Did the strikes affect the SA residential property market
“The answer is very definitely “yes”,” says Tony Clarke, MD of Rawson Properties. “Investor confidence, which had been noticeably encouraged by the World Cup event, has dropped markedly. Buyers are now adopting a “Let’s wait and see what happens next attitude”.”

The major overseas news media, both TV and newsprint, have, said Clarke, featured the strike in a big way and this has led to the perception that the government is a poor employer and that SA’s people like restraint and order.

“In at least two cases, we at Rawson’s have seen foreign property buyers back off because of the strike.”

Particularly disruptive to the entire sales process, says Clarke, have been delays in issuing rates clearance certificates at the deeds offices and the Gauteng deeds office has proved to be among the farthest behind.

“We had grown to accept that a three month delay was inevitable but since the strike we now have to wait an extra 20 to 30 days.”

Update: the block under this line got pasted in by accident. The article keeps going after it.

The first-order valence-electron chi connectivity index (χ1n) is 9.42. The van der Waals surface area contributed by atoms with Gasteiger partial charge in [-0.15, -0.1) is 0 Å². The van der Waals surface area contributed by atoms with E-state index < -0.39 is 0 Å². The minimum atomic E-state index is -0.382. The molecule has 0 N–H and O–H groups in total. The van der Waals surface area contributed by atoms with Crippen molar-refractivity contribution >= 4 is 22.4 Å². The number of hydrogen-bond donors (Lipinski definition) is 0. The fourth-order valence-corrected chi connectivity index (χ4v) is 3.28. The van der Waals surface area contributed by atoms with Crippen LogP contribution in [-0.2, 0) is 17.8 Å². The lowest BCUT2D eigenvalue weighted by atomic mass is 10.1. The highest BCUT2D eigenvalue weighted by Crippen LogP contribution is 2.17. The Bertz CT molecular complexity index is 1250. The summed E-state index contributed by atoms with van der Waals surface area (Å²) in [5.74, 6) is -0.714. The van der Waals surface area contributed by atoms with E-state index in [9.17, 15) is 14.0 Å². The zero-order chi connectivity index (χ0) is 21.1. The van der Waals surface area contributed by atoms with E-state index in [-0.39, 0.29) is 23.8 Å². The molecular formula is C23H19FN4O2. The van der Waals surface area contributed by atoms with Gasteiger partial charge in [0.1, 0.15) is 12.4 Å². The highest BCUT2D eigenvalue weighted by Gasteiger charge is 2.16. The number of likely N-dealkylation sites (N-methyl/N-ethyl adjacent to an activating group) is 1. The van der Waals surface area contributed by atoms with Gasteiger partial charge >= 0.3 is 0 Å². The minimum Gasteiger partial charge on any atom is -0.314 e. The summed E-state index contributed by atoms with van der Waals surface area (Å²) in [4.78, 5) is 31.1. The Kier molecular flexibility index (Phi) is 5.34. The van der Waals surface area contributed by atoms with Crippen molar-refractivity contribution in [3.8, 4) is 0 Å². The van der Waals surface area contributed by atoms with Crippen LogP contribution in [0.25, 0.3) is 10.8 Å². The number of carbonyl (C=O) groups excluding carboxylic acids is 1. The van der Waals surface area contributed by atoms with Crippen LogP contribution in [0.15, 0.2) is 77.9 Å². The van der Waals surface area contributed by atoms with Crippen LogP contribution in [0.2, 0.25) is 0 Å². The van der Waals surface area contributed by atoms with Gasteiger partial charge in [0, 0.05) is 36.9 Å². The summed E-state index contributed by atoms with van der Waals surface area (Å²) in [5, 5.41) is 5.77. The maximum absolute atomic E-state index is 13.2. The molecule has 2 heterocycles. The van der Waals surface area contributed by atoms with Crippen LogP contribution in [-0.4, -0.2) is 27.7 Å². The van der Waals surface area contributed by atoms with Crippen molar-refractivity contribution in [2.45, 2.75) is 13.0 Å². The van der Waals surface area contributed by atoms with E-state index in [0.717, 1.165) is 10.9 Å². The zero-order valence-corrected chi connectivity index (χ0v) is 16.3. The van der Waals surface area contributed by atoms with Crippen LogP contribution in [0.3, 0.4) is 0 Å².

This, he said, had increased the number of distressed sellers because the hold-ups had made those who had expected to be paid for a sale wait longer for the cash – although already unable to pay their bonds.

In some, quite frequent, cases, buyers have moved in on the original transfer date leaving the seller to carry big holding costs, including unforeseen bond payments and rentals for a temporary home.

Conveyancing attorneys, estate agents, as well as buyers and sellers have, said Clarke, all been inconvenienced.

“In many cases, bridging finance, at high short term rates that can equate to as much as a 40% interest, has had to be resorted to and developers holding costs, in particular, have also been very adversely affected – at a time when most are working on extremely small margins.”

Now that as the strike is ending, said Clarke, the property sector expects all deeds offices to improve the situation by taking on extra temporary staff.

Article by: www.rawsonproperties.com